There were more Special Reserve battalions in Ireland, where there were no Territorials.

 

Ron

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Thank you both for clarifying those points and outlining the politics that got in the way of Haldane’s original intention.  Hopefully we enthusiasts will not have confused Debby 😬

Edited by FROGSMILE
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There is an excellent review of Haldane's plans, the political obstructions he faced and the consequences of the resulting compromises in the Prologue to Peter Simkins's Kitchener's Army.

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Thank you everyone, you are all so knowledgeable and my friend will be happy too.

 

 I first came here in about 2007 to ask about my grandad who served in WW1, he survived although quite badly injured, he died young.  His war record survived so I was lucky there and with everyone's help I was able to discover what battles he was involved in and where he was when he was wounded in 1916.  My dad was so happy to finally know what had happened to his father and my dad died a year later in 2008, I was so grateful to the people on this board who gave me the opportunity to share that with him.   

 

On 27/05/2018 at 12:43, FROGSMILE said:

Thank you both for clarifying those points and outlining the politics that got in the way of Haldane’s original intention.  Hopefully we enthusiasts will not have confused Debby 😬

 

Not at all, I'm very happy to cherry pick the info I need and let the rest go over my head :D but seriously, it is all interesting to me and I enjoy learning.

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3 hours ago, debby said:

Thank you everyone, you are all so knowledgeable and my friend will be happy too.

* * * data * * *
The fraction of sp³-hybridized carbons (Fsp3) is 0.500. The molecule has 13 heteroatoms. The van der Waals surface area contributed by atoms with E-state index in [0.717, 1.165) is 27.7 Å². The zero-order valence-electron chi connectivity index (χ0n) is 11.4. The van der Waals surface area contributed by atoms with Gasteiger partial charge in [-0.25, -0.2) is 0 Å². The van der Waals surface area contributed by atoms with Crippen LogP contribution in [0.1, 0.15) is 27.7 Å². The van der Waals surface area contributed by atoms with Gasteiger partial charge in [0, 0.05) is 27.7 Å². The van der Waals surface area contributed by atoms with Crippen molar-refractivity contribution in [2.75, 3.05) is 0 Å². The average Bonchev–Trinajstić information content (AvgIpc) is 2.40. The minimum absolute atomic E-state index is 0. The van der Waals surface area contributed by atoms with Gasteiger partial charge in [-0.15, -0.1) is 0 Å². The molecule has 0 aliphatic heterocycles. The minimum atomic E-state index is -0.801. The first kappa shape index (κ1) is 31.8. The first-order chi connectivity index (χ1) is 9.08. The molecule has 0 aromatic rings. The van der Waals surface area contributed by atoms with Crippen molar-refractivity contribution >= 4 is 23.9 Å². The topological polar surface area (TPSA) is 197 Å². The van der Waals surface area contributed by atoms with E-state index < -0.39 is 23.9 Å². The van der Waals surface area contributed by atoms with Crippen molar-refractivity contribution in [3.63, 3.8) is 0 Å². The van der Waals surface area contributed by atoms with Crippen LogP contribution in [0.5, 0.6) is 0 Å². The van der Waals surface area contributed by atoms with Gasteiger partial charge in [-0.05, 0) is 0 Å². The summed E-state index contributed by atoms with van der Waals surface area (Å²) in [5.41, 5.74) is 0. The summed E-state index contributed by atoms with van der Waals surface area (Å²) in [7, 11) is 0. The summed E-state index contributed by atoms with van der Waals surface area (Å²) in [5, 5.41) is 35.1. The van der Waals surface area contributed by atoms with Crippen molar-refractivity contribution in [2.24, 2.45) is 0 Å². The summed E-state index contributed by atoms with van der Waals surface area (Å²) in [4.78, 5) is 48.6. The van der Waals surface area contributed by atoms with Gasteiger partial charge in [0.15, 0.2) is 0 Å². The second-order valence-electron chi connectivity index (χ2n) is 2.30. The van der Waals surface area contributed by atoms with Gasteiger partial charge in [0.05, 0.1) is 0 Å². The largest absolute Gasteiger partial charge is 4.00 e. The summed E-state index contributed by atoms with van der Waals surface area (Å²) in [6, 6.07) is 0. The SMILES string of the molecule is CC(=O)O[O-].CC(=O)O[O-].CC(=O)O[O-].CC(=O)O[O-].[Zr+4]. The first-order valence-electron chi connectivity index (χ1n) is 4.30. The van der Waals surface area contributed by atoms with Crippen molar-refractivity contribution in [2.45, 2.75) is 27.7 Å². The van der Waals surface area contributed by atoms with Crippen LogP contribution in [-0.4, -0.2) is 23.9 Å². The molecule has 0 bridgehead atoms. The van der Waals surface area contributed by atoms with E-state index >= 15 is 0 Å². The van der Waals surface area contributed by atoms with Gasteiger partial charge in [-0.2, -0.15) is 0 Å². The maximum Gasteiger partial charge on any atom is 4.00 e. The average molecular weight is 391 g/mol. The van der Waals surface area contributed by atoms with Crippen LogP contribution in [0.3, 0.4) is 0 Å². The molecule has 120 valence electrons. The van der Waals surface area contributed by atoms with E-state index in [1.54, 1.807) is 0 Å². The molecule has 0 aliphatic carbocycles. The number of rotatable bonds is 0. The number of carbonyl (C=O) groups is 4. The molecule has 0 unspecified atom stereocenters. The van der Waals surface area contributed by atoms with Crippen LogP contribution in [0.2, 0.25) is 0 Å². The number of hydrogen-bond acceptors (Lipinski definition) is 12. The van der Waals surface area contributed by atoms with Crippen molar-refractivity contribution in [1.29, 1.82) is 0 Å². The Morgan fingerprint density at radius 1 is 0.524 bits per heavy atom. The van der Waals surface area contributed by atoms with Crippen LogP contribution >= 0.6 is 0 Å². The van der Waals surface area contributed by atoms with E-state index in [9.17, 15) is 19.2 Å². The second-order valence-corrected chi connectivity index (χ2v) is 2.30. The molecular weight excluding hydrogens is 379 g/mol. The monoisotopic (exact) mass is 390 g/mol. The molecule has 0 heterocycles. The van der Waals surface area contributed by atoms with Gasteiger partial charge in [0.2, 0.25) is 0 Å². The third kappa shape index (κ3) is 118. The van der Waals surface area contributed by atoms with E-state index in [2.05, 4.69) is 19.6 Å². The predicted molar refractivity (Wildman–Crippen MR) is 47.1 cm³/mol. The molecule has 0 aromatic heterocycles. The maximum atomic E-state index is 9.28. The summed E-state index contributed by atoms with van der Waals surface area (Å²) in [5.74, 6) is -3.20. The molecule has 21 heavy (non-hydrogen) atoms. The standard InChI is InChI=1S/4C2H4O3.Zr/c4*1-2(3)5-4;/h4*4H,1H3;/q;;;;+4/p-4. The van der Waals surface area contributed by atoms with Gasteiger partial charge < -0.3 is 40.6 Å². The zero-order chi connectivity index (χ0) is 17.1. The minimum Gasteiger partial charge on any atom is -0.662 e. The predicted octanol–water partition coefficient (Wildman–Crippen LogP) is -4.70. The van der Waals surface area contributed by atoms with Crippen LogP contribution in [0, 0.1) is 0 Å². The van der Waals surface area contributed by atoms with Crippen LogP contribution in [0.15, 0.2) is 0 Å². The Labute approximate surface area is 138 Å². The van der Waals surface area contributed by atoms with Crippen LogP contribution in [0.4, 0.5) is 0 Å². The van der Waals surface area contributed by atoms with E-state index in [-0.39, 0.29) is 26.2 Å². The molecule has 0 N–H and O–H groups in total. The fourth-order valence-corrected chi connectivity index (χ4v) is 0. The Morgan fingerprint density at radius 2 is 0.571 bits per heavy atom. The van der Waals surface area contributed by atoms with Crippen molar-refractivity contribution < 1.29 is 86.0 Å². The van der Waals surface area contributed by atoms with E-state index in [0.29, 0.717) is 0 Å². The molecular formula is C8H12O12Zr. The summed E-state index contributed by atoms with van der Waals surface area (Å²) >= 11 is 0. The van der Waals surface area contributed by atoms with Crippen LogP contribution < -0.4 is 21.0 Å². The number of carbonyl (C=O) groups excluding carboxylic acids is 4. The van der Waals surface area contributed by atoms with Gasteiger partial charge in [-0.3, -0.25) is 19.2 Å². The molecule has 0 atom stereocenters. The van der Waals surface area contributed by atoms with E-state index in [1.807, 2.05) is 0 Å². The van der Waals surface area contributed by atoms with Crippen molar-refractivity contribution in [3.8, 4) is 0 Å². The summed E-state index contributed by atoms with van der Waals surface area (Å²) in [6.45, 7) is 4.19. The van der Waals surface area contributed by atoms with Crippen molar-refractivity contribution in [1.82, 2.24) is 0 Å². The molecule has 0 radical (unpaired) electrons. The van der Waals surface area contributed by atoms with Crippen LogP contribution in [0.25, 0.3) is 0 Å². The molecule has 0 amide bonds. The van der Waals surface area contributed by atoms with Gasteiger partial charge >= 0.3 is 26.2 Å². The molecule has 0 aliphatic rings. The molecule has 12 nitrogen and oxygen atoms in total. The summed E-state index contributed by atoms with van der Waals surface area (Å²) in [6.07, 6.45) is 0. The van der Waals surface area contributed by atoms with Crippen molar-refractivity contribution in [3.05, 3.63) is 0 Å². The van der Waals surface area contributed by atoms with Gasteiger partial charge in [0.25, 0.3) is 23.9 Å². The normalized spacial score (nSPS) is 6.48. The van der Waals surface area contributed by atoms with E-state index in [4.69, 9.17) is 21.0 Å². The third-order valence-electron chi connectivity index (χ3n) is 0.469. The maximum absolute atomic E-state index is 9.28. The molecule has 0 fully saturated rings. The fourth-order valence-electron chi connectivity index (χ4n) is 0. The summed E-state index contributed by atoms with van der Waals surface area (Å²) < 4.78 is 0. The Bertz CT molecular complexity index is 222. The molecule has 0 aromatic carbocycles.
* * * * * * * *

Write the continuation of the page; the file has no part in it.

I first came here in about 2007 to ask about my grandad who served in WW1, he survived although quite badly injured, he died young.  His war record survived so I was lucky there and with everyone's help I was able to discover what battles he was involved in and where he was when he was wounded in 1916.  My dad was so happy to finally know what had happened to his father and my dad died a year later in 2008, I was so grateful to the people on this board who gave me the opportunity to share that with him.   

 

 

Not at all, I'm very happy to cherry pick the info I need and let the rest go over my head :D but seriously, it is all interesting to me and I enjoy learning.

 

I was happy to help, I understand how satisfying it can be to discover and understand family history.

It has been interesting for me, too, to see a photo of a member of the RA Militia, such images are occasionally seen (especially in forums like this), but in general are quite rare.

Given your subject’s apparent age and rank, he seems unlikely to have still been serving when the Militia became the Special Reserve, although he might well have played an active part in assisting with the administrative war effort during WW1.

At the time when he was a serving member of the Militia, Woolwich was an enormous garrison by British standards with large numbers of soldiers ‘walking-out’ of barracks a daily, and unremarkable sight.  By far the largest presence was that of the Royal Artillery, although there were many other units as well.

Edited by FROGSMILE